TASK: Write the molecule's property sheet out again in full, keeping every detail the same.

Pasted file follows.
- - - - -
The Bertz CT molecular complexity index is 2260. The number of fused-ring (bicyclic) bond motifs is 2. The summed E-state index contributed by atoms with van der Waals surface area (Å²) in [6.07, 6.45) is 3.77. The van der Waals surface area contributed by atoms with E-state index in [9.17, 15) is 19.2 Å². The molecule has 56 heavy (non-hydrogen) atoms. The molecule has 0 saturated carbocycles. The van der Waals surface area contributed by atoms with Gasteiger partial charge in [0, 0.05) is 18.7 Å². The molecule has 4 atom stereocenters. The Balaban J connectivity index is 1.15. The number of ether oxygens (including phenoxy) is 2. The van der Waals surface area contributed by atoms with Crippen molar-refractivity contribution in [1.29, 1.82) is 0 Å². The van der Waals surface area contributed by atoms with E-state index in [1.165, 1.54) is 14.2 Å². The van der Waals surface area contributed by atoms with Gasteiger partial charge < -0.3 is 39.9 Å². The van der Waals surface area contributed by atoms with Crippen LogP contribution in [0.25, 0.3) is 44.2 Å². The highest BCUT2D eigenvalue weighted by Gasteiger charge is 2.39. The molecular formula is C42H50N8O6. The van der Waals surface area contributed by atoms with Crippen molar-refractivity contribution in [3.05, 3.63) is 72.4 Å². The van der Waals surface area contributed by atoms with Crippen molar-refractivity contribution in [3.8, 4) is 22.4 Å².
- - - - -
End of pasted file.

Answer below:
The Bertz CT molecular complexity index is 2260. The number of fused-ring (bicyclic) bond motifs is 2. The summed E-state index contributed by atoms with van der Waals surface area (Å²) in [6.07, 6.45) is 3.77. The van der Waals surface area contributed by atoms with E-state index in [9.17, 15) is 19.2 Å². The molecule has 56 heavy (non-hydrogen) atoms. The molecule has 0 saturated carbocycles. The van der Waals surface area contributed by atoms with Gasteiger partial charge in [0, 0.05) is 18.7 Å². The molecule has 4 atom stereocenters. The Balaban J connectivity index is 1.15. The number of ether oxygens (including phenoxy) is 2. The van der Waals surface area contributed by atoms with Crippen molar-refractivity contribution in [1.29, 1.82) is 0 Å². The van der Waals surface area contributed by atoms with E-state index in [1.165, 1.54) is 14.2 Å². The van der Waals surface area contributed by atoms with Gasteiger partial charge < -0.3 is 39.9 Å². The van der Waals surface area contributed by atoms with Crippen LogP contribution in [0.25, 0.3) is 44.2 Å². The highest BCUT2D eigenvalue weighted by Gasteiger charge is 2.39. The molecular formula is C42H50N8O6. The van der Waals surface area contributed by atoms with Crippen molar-refractivity contribution in [3.05, 3.63) is 72.4 Å². The van der Waals surface area contributed by atoms with Crippen molar-refractivity contribution in [3.8, 4) is 22.4 Å².